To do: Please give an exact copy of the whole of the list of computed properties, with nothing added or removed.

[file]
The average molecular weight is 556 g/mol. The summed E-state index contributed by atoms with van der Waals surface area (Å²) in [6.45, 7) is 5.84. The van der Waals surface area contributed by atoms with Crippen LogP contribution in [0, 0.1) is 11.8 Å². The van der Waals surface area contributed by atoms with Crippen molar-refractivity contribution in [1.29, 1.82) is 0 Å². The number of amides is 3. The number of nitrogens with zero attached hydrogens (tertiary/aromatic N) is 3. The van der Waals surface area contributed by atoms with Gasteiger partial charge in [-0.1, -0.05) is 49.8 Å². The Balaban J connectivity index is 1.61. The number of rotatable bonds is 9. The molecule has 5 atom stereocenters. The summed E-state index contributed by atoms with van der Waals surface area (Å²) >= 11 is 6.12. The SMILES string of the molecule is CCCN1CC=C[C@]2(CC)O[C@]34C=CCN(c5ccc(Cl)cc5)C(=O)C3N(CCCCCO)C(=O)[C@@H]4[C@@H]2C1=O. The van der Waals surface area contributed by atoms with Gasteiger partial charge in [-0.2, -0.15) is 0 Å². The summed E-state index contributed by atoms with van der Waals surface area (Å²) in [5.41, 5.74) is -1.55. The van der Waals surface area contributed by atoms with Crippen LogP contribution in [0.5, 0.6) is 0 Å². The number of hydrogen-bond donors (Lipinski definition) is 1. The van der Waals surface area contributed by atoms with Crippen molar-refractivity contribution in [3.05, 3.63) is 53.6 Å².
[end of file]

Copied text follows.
The average molecular weight is 556 g/mol. The summed E-state index contributed by atoms with van der Waals surface area (Å²) in [6.45, 7) is 5.84. The van der Waals surface area contributed by atoms with Crippen LogP contribution in [0, 0.1) is 11.8 Å². The van der Waals surface area contributed by atoms with Crippen molar-refractivity contribution in [1.29, 1.82) is 0 Å². The number of amides is 3. The number of nitrogens with zero attached hydrogens (tertiary/aromatic N) is 3. The van der Waals surface area contributed by atoms with Gasteiger partial charge in [-0.1, -0.05) is 49.8 Å². The Balaban J connectivity index is 1.61. The number of rotatable bonds is 9. The molecule has 5 atom stereocenters. The summed E-state index contributed by atoms with van der Waals surface area (Å²) >= 11 is 6.12. The SMILES string of the molecule is CCCN1CC=C[C@]2(CC)O[C@]34C=CCN(c5ccc(Cl)cc5)C(=O)C3N(CCCCCO)C(=O)[C@@H]4[C@@H]2C1=O. The van der Waals surface area contributed by atoms with Gasteiger partial charge in [-0.2, -0.15) is 0 Å². The summed E-state index contributed by atoms with van der Waals surface area (Å²) in [5.41, 5.74) is -1.55. The van der Waals surface area contributed by atoms with Crippen LogP contribution in [0.5, 0.6) is 0 Å². The number of hydrogen-bond donors (Lipinski definition) is 1. The van der Waals surface area contributed by atoms with Crippen molar-refractivity contribution in [3.05, 3.63) is 53.6 Å².